Chan-Wook Park (or Park Chan-Wook, as he is known to his countrymen as well as fancy-lad journalists who want to seem smarter than you) has been directing films in Korea since the early 90s, but it wasn’t until his 2003 breakthrough hit, Oldboy, that the rest of the world recognized the man’s genius. The middle chapter of his now iconic Vengeance Trilogy, Oldboy served as a showcase for Park’s penchant for eccentric characters, challenging subject matter, and richly detailed sets, all shot with a fluid, organic style that borders on the surreal. While usually featuring scenes of extreme, unflinching violence, Park balances this with touches of dark humor and the odd bits of whimsy, all of which come together to lend his films a fantastical, brutal sensibility that plays out like the hell-spawn of Wes Anderson and Sam Peckinpah. From Oldboy forward, Park’s films became an international event, with fans worldwide clamoring for his next offering. Given his success, it was only a matter of time before Hollywood would eventually come a’callin’, offering Park his first shot at directing an English language film with 2012’s Stoker.
Based on a screenplay by actor/model/producer, and now screenwriter, Wentworth Miller (Prison Break), Stoker tells the tale of India (Mia Wasikowska); the awkward, introverted daughter of award winning architect, Richard Stoker (Dermot Mulroney) and his distant wife, Evelyn (Nicole Kidman). On the morning of India’s 18th birthday, Richard is killed in an automobile accident, leaving Evelyn and India alone to both pick up the pieces (as well as learn to get on with one another) now that Richard is gone.
The two aren’t alone for long, however, as, during her father’s funeral services, India is introduced to an uncle she never knew existed; Richard’s handsome and impossibly charming younger brother, Charles (Matthew Goode). Evelyn is immediately taken by the younger Stoker, and invites him to stay on for a while, but India senses something is not right with the man, so she keeps her distance despite Charles’ attempts to form a bond with her.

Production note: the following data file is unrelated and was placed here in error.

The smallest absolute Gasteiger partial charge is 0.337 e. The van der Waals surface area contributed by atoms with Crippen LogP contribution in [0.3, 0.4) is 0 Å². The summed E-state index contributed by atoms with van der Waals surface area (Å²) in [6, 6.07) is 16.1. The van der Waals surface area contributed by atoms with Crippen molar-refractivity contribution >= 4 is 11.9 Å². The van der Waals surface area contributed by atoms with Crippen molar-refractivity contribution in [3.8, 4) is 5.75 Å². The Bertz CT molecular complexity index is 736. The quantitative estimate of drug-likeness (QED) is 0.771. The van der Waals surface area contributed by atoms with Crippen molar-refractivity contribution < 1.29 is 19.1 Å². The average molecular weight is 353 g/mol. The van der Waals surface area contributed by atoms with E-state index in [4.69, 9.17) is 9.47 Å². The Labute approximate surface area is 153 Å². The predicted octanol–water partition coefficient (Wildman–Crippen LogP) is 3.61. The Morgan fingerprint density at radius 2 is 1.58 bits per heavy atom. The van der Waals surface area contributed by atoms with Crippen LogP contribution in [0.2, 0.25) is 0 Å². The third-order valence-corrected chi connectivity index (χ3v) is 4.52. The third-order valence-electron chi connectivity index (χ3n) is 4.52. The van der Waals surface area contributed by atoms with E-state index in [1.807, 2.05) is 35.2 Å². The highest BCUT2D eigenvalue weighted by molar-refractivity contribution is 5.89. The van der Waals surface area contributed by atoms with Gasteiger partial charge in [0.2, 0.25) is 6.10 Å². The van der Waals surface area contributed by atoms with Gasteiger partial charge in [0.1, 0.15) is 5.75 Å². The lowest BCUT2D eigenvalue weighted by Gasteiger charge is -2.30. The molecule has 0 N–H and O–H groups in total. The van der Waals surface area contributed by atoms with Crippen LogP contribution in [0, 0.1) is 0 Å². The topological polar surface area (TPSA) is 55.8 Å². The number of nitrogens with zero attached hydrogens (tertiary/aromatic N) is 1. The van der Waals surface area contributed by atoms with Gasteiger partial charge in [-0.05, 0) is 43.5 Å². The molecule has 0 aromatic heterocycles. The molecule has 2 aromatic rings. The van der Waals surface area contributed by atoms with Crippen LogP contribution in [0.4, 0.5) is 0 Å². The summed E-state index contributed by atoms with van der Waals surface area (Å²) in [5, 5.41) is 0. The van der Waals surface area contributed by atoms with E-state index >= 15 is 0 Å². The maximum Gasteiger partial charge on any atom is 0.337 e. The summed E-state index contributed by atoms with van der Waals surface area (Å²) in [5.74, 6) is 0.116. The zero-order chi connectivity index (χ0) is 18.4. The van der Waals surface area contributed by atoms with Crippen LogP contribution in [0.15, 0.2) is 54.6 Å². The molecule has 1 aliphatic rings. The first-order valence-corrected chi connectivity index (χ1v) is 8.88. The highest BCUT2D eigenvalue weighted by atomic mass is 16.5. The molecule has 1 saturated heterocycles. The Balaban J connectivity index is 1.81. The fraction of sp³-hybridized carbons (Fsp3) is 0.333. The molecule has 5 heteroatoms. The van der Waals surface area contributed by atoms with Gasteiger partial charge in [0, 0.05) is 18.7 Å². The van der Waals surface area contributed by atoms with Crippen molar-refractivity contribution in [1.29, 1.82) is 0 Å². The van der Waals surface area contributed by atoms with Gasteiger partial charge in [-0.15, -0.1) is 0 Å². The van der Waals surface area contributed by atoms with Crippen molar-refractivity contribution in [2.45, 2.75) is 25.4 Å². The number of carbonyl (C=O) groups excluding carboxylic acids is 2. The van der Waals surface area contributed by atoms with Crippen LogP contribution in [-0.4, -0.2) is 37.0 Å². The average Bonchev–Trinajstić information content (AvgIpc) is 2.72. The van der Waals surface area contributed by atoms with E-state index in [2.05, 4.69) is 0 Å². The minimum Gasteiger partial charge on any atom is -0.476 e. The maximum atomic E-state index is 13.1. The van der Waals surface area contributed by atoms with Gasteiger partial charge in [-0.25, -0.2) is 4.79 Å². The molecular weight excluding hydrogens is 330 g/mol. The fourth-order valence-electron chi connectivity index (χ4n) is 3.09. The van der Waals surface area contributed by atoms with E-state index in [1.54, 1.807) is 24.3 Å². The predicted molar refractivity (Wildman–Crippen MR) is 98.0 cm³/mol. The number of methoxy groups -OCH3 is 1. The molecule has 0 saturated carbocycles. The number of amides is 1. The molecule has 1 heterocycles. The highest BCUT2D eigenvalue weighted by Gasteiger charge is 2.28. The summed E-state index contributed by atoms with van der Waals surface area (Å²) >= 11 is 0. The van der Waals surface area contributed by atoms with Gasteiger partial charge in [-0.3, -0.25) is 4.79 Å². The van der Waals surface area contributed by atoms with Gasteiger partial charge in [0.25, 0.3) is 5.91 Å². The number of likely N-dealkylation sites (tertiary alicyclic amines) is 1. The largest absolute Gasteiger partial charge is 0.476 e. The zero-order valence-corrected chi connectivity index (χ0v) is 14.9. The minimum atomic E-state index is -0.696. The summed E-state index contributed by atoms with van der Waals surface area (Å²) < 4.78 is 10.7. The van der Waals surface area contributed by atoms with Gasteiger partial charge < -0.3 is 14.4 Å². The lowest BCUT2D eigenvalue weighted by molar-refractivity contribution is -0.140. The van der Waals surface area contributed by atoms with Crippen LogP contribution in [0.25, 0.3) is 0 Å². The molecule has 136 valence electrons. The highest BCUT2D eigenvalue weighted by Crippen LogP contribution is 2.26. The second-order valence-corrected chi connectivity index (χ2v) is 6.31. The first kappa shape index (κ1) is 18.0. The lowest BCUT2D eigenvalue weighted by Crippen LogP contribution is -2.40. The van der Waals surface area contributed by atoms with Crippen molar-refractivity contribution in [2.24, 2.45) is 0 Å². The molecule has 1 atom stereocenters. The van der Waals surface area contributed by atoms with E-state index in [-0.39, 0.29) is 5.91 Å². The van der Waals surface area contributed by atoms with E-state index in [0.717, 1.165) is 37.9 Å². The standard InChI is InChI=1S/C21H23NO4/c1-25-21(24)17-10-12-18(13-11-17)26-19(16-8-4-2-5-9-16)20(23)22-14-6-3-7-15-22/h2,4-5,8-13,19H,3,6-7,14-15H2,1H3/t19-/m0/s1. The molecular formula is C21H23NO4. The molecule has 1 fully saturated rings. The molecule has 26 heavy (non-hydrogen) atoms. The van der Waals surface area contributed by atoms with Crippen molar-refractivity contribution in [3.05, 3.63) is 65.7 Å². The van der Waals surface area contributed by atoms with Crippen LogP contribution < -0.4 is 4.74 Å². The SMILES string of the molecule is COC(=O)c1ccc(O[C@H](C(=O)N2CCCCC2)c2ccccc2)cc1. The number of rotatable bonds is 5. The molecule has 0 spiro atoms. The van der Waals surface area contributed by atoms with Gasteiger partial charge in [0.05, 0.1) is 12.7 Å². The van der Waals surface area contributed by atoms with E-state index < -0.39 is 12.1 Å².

As Evelyn’s infatuation with Charles grows, so, too, does India’s distrust of him; a suspicion that’s validated when Charles, the self-professed globe-trotting businessman, finds his ideal new situation threatened by forces inside and outside of the Stoker clan.
A visually scrumptious and deeply troubling slow burn thriller, Stoker makes for an impressive debut, not only as the first English language feature for Park, but also as the first produced screenplay by Miller. It’s absolutely riveting stuff that’s part Southern Gothic, part Hitchcockian thriller, and all kinds of twisted. Park really digs into his bag of tricks, here, employing bits of subtle animation, artful transitions, and dizzying, oftentimes mesmerizing camera work by cinematographer, Chung-hoon Chung (who’s worked on every Park film since Oldboy).
Of course, a film is little more than pretty pictures were it not for the actors who bring the tale to life, and Wasikowska, Kidman, and Goode prove to be more than up to the task. Goode is especially…well…good here, lending his Charles a sense of magnetism and charisma that, despite his obvious demons, makes it easy to see why everyone, save for India, is so easily charmed by the man.
Stoker comes to Blu-ray courtesy of Fox, and is presented in a flawless 2.40:1 transfer that has to be seen to truly be appreciated. This is an image that really pops off of the screen, boasting jaw-dropping detail, crispness, and an almost tangible sense of depth and dimension. You know you’re in for a treat as soon as the film’s clever title sequence begins, with India running through the forest, her flowing white nightgown fluttering against a the shadows, running “through” the credits as they appear, breaking them apart like dandelion spores in the breeze. This sequence looks absolutely breathtaking and it just gets better from there, with Park’s ornately decorated sets, costume design, and the occasional Fincher-esque macro photography all serving to make this one an HD enthusiast’s dream. The film sounds as good as it looks, with an expertly mixed 5.1 DTS HD Master Audio track that offers a truly immersive aural experience.
Fox doesn’t skimp on the bonus features, either, with a nice collection of quality goodies, including;
● A Filmmakers Journey: A thirty minute making-of piece featuring interviews and behind-the-scenes tidbits from all of the principles.
● Deleted Scenes
● Theatrical Behind the Scenes: A collection of short featurettes, including Mysterious Characters, Designing the Look, and Creating the Music.
● Red Carpet Premiere: Footage from the film’s premiere in London.
● Music Video of “Becomes the Color” by Emily Wells
● Photography by Mary Ellen Mark: Essentially a stills gallery of photos taken during the production.
● London Theater Design: Another stills gallery, this time featuring images from the London premiere.
Rounding out the extras are trailers for this and other Fox releases (HD).
While it’s doesn’t pack much by way of action, Stoker makes up for that with a wonderfully dark, thrilling, and sexy script by Wentworth Miller, a trio of fantastic performances by its stars, and virtuoso direction by Park. Fox’s Blu-ray presentation is superlative, with reference quality video and audio, as well as a host of quality extras, making this one an easy recommendation.